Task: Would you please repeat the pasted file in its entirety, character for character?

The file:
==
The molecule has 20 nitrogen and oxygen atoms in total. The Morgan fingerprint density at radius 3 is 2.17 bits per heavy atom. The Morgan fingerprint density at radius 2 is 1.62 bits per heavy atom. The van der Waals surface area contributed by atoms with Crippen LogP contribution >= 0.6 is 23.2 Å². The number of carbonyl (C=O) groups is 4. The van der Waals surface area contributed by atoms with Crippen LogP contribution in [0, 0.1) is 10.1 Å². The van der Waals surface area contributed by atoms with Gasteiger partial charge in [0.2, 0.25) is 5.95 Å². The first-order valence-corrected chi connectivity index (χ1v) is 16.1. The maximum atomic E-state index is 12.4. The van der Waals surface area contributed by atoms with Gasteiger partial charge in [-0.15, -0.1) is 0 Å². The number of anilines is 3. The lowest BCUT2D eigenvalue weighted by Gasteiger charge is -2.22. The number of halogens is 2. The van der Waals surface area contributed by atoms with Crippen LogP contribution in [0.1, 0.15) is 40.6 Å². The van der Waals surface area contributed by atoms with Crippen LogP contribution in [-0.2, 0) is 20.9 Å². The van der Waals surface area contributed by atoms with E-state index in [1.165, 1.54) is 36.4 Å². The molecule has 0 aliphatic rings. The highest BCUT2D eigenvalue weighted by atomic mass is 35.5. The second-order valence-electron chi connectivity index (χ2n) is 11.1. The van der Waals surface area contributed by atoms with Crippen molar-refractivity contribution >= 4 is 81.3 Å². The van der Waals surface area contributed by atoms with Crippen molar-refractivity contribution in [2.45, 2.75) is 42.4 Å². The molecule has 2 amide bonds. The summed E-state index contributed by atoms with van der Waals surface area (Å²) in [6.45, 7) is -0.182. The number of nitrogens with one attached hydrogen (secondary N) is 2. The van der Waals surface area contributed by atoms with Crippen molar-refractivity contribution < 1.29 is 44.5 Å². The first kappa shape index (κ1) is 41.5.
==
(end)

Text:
The molecule has 20 nitrogen and oxygen atoms in total. The Morgan fingerprint density at radius 3 is 2.17 bits per heavy atom. The Morgan fingerprint density at radius 2 is 1.62 bits per heavy atom. The van der Waals surface area contributed by atoms with Crippen LogP contribution >= 0.6 is 23.2 Å². The number of carbonyl (C=O) groups is 4. The van der Waals surface area contributed by atoms with Crippen LogP contribution in [0, 0.1) is 10.1 Å². The van der Waals surface area contributed by atoms with Gasteiger partial charge in [0.2, 0.25) is 5.95 Å². The first-order valence-corrected chi connectivity index (χ1v) is 16.1. The maximum atomic E-state index is 12.4. The van der Waals surface area contributed by atoms with Gasteiger partial charge in [-0.15, -0.1) is 0 Å². The number of anilines is 3. The lowest BCUT2D eigenvalue weighted by Gasteiger charge is -2.22. The number of halogens is 2. The van der Waals surface area contributed by atoms with Crippen LogP contribution in [0.1, 0.15) is 40.6 Å². The van der Waals surface area contributed by atoms with Crippen LogP contribution in [-0.2, 0) is 20.9 Å². The van der Waals surface area contributed by atoms with E-state index in [1.165, 1.54) is 36.4 Å². The molecule has 0 aliphatic rings. The highest BCUT2D eigenvalue weighted by atomic mass is 35.5. The second-order valence-electron chi connectivity index (χ2n) is 11.1. The van der Waals surface area contributed by atoms with Crippen molar-refractivity contribution >= 4 is 81.3 Å². The van der Waals surface area contributed by atoms with Crippen molar-refractivity contribution in [2.45, 2.75) is 42.4 Å². The molecule has 2 amide bonds. The summed E-state index contributed by atoms with van der Waals surface area (Å²) in [6.45, 7) is -0.182. The number of nitrogens with one attached hydrogen (secondary N) is 2. The van der Waals surface area contributed by atoms with Crippen molar-refractivity contribution < 1.29 is 44.5 Å². The first kappa shape index (κ1) is 41.5.